This is what it looks like diffused. Its not particularly useable, as it is even less even than previous LEDs.
Brightness: 11/5 this is blinding if you look at it for too long.
Evenness: 1/5 basically as far from even illumination as you can get.
Ease of use: 4/5 if you have a PSU, you can get these with a heat sink and just alligator clip them.
Cost: 5/5 These are pretty cheap, $10 will get you 10 LEDs on heat sinks. You could probably light a whole room with them.
Next up is a good LED option if you already have the parts lying around. Its just a 3×5 array of LEDs. I happened to have “piranha” style LEDs so that is what I used. There are 5 rows of 3 LEDs. it runs quite happily at 12 V .3 A. Li3ke most of the LED options, it is not very even and tends to blow out the highs and make it impossible to see your DNA.
Again, like most LED options, it is much improved by diffusion through some translucent white plastic, but again like most LED options, there is some unevenness in lighting.
Brightness 5/5 very bright.
Evenness: 3.5 comparable to led matrix from ebay when diffused
Ease of use: 1/5 lots of components. Build this only if you have the parts already
Cost: 2/5 You need so many different tools and things to make this, there is no way it can be cheaper than the $5 8×8 panel. You need wire, protoboard, a soldering iron and roughly $10 in LEDs! On the other hand, if you have this stuff lying around it can be cheaper than the other potions.
That’s right! Cell phone. I was able to use my Samsung Galaxy Note II as the light source for translumination. I just plopped the gel tray down on my screen. I didn’t have a tripod or anything, so they came out blurry, but you can see that there is definitely enough light. Depending on what you have lying around, this could be pretty cheap or pretty pricey. I recommend trying your own phone to see if it works.
Blurry, but definitely enough light. It was fine for use with just my eyes and a filter. It would be cool to use this as a transluminator, because you could add a scale or other useful stuff in the background.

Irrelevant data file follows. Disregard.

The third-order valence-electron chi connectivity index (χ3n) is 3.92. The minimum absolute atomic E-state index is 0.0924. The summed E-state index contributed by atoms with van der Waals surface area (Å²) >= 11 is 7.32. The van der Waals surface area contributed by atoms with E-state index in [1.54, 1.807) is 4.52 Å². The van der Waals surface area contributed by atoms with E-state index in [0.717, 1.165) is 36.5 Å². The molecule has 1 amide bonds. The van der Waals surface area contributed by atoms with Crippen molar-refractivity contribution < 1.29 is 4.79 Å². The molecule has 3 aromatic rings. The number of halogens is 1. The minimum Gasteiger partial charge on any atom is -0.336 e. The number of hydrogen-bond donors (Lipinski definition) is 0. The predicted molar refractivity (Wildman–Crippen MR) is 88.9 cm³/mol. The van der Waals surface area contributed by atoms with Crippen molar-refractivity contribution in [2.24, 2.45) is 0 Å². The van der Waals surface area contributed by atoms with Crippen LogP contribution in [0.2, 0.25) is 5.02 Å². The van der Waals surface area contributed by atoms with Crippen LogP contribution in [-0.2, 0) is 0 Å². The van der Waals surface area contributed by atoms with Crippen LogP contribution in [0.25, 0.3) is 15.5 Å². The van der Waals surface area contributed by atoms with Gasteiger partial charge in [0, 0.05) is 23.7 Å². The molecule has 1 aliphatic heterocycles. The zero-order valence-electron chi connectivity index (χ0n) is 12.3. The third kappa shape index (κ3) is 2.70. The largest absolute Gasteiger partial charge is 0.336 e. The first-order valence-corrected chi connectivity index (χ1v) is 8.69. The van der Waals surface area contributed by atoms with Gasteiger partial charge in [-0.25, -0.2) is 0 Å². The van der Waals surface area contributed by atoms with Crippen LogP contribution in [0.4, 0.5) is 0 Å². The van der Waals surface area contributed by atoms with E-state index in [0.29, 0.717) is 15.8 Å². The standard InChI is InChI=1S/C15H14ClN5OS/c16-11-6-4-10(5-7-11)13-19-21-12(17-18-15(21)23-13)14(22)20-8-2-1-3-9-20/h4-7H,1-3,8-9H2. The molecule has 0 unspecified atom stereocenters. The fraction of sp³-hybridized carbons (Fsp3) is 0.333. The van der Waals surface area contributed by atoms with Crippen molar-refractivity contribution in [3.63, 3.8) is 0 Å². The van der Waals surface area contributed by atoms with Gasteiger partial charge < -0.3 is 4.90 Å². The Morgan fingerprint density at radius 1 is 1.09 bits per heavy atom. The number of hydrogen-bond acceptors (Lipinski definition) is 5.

Brightness: 3/5 useable
Evenness:5 just as even as the EL panel, but phones tend to be a little smaller.
Ease of use: 5/5 Just google “blue”, and pull up a picture of a blue test color.
Cost: 2/5 this is a pricey phone, but it comes down to if you have a phone or not, screen size and if you want to test it. I would be interested to know if your phone works.
Next up, sketchy car accent lights. These are the kind that go under and inside of cars to give them a blue glow. They are extremely cheap and can be had for under a dollar or two with free shipping on ebay. These suck for transluminating (through the gel) but produce decent results when shining on the gel from above. However, there are three problems with these lights. First, illuminating the gel from above creates reflections. Reflections are bad, because they can wash out or appear to be bands. Second, they are long and stringy so it requires quite a bit of wrangling to get them to be where you want them. And finally, they are cheap and delicate- I just started using this strand, and some of the lights have already started to flicker and go out when it is bent. I would rate these as bright, but not as bright as any of the other LEDS.
Gel lit through a diffuser. Useable, but not very even. The strand has a top left-to bottom right arc, and if you look at the picture, you can tell.
Brightness: 4/5 not as bright as the other leds
Evenness: 3/5 not even, even if diffused, since they emit a rather narrow beam, the illuminated area tends to follow the strand.
Ease of use: 3/5 no assembly, but it is tricky to get them to stay where you want them
Cost: 5/5 Super cheap. Costs about a dollar, with FREE SHIPPING! woah.
This is my computer. Surprisingly, it did not work as an illuminator. I am not sure why! Here is a picture anyways.
Ah, ye olde radioshack blue LEDs. Not a bad option if you are desperate, but the lighting is totally uneven, and they are expensive for what they are. Most of my previous pictures on bosslab.org or here were taken with blue leds of this sort, or with the previous car led string.
Brightness: 3/5 not very bright.
Evenness: 2/5 not very even at all.
Ease of use: 4/5 Easy to get the day-of, and pretty easy to wire up.
Cost: 4/5 no way they should cost that much, but then again, it’s radioshack.
I am torn between the EL panel and the 8×8 LED panel for the gel box I want to release. The 8×8 would require a lot more pieces and assembly to make it easy to snap together for the user- including at least 1 PCB, some resistors, soldering assembly (both through hole and SMD) and an additional diffuser. The EL panel just needs a power hookup, and since the boost converter runs on 12 v already, it just needs to be wired to a switch. On the other hand, the 8×8 panel is really cheap. If you are a beta tester (or not), let me know what you think!